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If Hippopotamuses Can’t Swim, How Can Some Be Living on Islands?

Monday, September 15, 2014 8:08 am EDT
"Although land bridge connections between these islands and the mainland are not currently supported by positive geological evidence, neither is there any contradictory evidence to exclude it"

Two limb bone fragments of Hippopotamus antiquus from the collections of the Geological and Palaeontological Section of the Museum of Natural History of the University of Florence, Italy. The broken diaphyses of the bones show the medullary cavities tightly packed with cancellous bone: A, distal half of right humerus (IGF 640), cranial view; B, distal half of right humerus (IGF 640), proximal view; C, distal half of right tibia (IGF 670), dorsal view; and D, distal half of right tibia (IGF 670), proximal view. The enlarged proximal views (B, D) show the medullary cavities of the diaphyses filled with cancellous bone. This solution, which can be observed also in modern H. amphibius, increases the specific bone density of the distal parts of the limb bones, enabling hippopotamuses to overcome buoyancy (Wall 1983; Fish & Stein 1991; Thewissen et al. 2009). Scale bar 10 cm.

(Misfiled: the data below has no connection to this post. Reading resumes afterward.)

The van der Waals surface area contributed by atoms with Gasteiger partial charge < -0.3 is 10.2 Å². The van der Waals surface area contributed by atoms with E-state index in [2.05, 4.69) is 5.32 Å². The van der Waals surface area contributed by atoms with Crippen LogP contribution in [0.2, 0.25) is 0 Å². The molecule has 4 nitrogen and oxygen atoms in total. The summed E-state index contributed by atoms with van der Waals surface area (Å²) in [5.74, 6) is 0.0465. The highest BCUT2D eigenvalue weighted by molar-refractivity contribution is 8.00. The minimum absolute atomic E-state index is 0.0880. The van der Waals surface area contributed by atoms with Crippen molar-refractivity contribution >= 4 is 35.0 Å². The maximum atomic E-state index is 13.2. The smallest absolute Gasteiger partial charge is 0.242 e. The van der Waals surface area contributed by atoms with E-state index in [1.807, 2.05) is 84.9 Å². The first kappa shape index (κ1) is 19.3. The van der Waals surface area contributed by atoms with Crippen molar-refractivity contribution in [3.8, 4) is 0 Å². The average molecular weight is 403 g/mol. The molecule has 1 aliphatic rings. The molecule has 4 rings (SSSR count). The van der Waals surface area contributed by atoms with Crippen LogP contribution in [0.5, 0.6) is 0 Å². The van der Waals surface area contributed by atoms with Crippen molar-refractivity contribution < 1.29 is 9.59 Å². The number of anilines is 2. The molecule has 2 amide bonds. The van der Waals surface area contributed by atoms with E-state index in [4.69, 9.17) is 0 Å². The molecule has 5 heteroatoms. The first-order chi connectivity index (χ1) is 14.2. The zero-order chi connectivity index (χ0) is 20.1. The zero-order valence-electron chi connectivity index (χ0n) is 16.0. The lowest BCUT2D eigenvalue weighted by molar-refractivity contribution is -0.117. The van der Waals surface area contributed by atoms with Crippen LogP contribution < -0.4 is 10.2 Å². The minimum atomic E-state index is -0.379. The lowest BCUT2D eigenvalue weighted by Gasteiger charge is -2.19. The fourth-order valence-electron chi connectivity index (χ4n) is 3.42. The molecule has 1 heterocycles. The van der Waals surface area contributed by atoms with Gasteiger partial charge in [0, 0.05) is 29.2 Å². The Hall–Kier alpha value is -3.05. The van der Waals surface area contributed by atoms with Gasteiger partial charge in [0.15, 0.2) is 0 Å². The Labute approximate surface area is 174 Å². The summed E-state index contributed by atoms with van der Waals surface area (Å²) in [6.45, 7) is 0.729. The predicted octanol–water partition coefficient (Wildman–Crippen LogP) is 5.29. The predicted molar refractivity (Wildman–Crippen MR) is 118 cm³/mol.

There is no published account where hippopotamuses are demonstrably shown swimming or floating at the surface of any body of water. But if they can’t swim, how did they reach and colonize islands?

Experts say that widely accepted models for the methods, patterns, and timing of the colonization and dispersal to several islands (e.g. Cyprus, Crete, and Madagascar) may need to be reconsidered.

“Although land bridge connections between these islands and the mainland are not currently supported by positive geological evidence, neither is there any contradictory evidence to exclude it,” said Dr. Paul Mazza, author of a Lethaia article on the topic.

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